More ambitious objectives for 2050 :

      Sustainability     Security          Competitivenes
                         of Supply
                         of Supply
                         of 

         To obtain all these objectives
        we need smarter grids/metering
            in the very near future.
            i  h              f
4
                         ERGEG s
                         ERGEG’s1 definition of Smart Grids
    Smart Grid is an electricity network that can
    cost­ ffi i   l integrate the b h i
    cost­efficiently i           h behaviour and    d
    actions of all users connected to it – generators,
    consumers and those that do both – in order to
    ensure economically efficient, sustainable
    power system with low losses and high levels of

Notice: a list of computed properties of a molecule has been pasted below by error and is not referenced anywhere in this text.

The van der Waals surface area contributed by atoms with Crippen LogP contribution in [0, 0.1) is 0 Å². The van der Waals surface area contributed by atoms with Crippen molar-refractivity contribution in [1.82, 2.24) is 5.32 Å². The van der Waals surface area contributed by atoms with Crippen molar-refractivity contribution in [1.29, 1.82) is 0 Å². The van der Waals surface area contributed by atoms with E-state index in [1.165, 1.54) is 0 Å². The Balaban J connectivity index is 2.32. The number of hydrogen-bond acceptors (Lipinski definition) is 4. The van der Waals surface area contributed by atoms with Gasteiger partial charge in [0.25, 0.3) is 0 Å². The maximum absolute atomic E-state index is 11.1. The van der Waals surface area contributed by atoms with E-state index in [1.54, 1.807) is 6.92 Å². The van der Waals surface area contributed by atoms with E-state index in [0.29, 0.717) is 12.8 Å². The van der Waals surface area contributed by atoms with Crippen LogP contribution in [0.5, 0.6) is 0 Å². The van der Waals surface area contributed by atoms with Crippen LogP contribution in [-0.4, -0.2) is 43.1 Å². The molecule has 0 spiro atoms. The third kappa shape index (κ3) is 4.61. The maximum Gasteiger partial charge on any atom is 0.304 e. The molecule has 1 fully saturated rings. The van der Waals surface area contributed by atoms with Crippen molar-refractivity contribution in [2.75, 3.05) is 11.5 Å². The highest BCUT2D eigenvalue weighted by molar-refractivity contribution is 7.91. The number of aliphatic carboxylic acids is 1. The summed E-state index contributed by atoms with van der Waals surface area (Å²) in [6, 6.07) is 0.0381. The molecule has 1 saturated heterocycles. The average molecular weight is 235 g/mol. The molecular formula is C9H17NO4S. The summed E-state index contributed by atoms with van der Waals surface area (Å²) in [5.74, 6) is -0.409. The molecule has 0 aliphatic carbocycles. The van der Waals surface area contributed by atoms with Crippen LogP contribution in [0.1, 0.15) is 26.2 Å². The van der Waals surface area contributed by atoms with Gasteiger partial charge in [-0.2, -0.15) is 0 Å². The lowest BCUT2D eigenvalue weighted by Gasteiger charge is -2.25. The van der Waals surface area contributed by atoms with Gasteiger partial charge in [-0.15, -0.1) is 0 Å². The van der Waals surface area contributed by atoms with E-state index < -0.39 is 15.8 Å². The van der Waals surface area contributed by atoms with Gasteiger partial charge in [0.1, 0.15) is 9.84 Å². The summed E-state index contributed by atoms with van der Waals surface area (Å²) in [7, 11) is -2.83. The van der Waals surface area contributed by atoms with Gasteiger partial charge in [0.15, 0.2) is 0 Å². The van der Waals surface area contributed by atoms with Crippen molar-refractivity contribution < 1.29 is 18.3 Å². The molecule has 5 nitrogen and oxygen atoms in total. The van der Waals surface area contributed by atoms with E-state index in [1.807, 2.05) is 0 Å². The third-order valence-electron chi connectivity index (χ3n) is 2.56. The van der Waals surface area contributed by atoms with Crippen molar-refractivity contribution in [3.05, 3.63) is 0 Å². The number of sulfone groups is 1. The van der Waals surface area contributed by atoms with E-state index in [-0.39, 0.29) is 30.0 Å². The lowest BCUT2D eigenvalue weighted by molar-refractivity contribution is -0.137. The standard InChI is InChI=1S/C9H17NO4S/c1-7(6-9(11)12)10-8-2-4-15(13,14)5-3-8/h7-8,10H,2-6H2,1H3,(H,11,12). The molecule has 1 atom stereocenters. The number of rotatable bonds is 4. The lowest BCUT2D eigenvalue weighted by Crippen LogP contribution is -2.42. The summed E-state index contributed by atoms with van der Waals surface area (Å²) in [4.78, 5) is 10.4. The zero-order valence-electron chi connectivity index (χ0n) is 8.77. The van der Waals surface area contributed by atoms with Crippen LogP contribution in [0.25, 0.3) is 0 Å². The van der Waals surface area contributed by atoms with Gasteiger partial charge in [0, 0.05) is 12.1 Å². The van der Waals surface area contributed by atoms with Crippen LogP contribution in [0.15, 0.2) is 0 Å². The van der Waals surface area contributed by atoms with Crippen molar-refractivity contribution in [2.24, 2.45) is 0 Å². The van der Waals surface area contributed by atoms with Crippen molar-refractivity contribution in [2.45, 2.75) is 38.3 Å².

safety.
    quality and security of supply and safety.
       2   Source: European Regulators Group for Electricity and Gas (ERGEG) ,
           Source: European Regulators Group for Electricity and Gas (ERGEG) 
           ”Position Paper on Smart Grids –
           ”Position Paper on Smart Grids – An ERGEG Public Consultation Paper”
           Ref. : E09­EQS­30­04

     Regulators should take the initiative
     to play a very important role as a key 
     facilitators of smart grids/metering 
                  deployment.
                  deployment
5
                 The smart grid/metering
                 The smart grid/metering
                 environment1




      Source: P. Nabuurs, KEMA, presentation at CEER
    1 Source: P Nabuurs  KEMA  presentation at CEER

    Workshop on Smart Grids 29th June 2009.
6
                      Driving smarter grids:
                      key regulatory challenges
                      k        l      h ll


    appriopriate balance between the scope
    of innovations, cost­efficient evolution of the
    network and customer interests

    facilitating evolution into the smarter grid directly